The 2011 Peach Jam begins today at 9 a.m. and concludes Friday night with a televised championship game, which is being played on the final day of the first summer evaluation period. The first period runs July 6-15 and the second lasts July 22-31.
But the current summer evaluation system could be in for some changes.
The NCAA is thinking about making adjustments; possibly taking some of July's evaluation dates and moving them to April.
Albany City Rocks 17U coach Jim Hart, whose team begins play today at North Augusta's Riverview Park Activities Center, knows the benefits of holding events like the Peach Jam during evaluation periods.
It's a potential change Hart is OK with because evaluation days won't be lost.
"Kids are going to play in the spring and summer anyway, but when they play in the structured environment, you weed out the bad element," Hart said about the Peach Jam and similar events. "If they take it away, they'll give you April."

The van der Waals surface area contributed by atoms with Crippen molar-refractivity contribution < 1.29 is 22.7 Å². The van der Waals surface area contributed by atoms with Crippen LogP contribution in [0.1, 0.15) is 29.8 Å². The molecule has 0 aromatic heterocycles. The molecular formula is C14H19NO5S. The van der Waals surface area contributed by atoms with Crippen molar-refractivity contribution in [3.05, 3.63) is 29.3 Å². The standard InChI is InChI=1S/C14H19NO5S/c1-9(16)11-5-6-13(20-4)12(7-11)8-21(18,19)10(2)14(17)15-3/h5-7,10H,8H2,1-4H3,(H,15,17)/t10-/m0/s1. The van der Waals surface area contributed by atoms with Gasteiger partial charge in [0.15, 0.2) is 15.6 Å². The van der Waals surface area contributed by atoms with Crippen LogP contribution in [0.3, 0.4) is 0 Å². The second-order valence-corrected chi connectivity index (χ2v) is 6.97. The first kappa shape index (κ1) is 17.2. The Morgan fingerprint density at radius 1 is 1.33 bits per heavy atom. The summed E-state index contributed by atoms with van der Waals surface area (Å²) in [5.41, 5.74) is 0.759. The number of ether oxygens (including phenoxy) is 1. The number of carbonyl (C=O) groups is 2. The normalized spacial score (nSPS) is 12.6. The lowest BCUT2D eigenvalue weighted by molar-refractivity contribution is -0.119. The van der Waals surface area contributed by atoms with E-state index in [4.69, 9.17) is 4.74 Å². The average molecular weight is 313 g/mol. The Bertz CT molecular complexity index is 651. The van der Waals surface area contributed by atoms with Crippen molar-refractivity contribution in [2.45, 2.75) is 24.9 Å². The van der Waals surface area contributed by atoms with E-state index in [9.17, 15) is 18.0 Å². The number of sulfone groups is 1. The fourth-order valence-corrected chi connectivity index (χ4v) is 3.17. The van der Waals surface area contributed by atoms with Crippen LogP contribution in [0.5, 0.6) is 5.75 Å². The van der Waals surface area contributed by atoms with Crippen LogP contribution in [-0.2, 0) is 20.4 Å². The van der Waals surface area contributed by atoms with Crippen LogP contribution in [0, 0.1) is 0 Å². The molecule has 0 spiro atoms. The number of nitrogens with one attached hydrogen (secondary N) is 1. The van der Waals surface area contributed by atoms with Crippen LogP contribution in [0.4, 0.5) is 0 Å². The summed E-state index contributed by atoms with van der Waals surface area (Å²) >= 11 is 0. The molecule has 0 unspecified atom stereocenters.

Houston Hoops 17U coach Byron Gibson said he doesn't think college coaches get enough time to evaluate players in the current setup. However, he does see the benefit of a change that would take some July evaluation dates and move them to April. With a longer stretch of time separating the evaluation periods, Gibson thinks coaches would get a better chance to look at players and it would give coaches more time to assess the players they see.
Of course, the summer evaluation periods provide an opportunity. It's all about exposure, and one Peach Jam squad is already set when it comes to its members receiving interest from area college coaches during the evaluation period.
"We've been blessed," Drew Gooden/Oakland Soldiers 17U coach Derrick Artis said. "All of our kids have been recruited early this year or last year. All of our kids have multiple offers. It hurts for more schools on the East Coast or Midwest. But all the West Coast schools know about all our kids. We've been fortunate."
No matter what happens, the bottom line for Hart is evaluation periods are huge for players who aren't near the top of the recruiting rankings.
Those kids just want to get the attention.
"The main flaw in all the NCAA's rules, they center their rules around the top 50 players," Hart said. "Most of these kids are trying to get a look. I got guys playing in front of college coaches for the first time."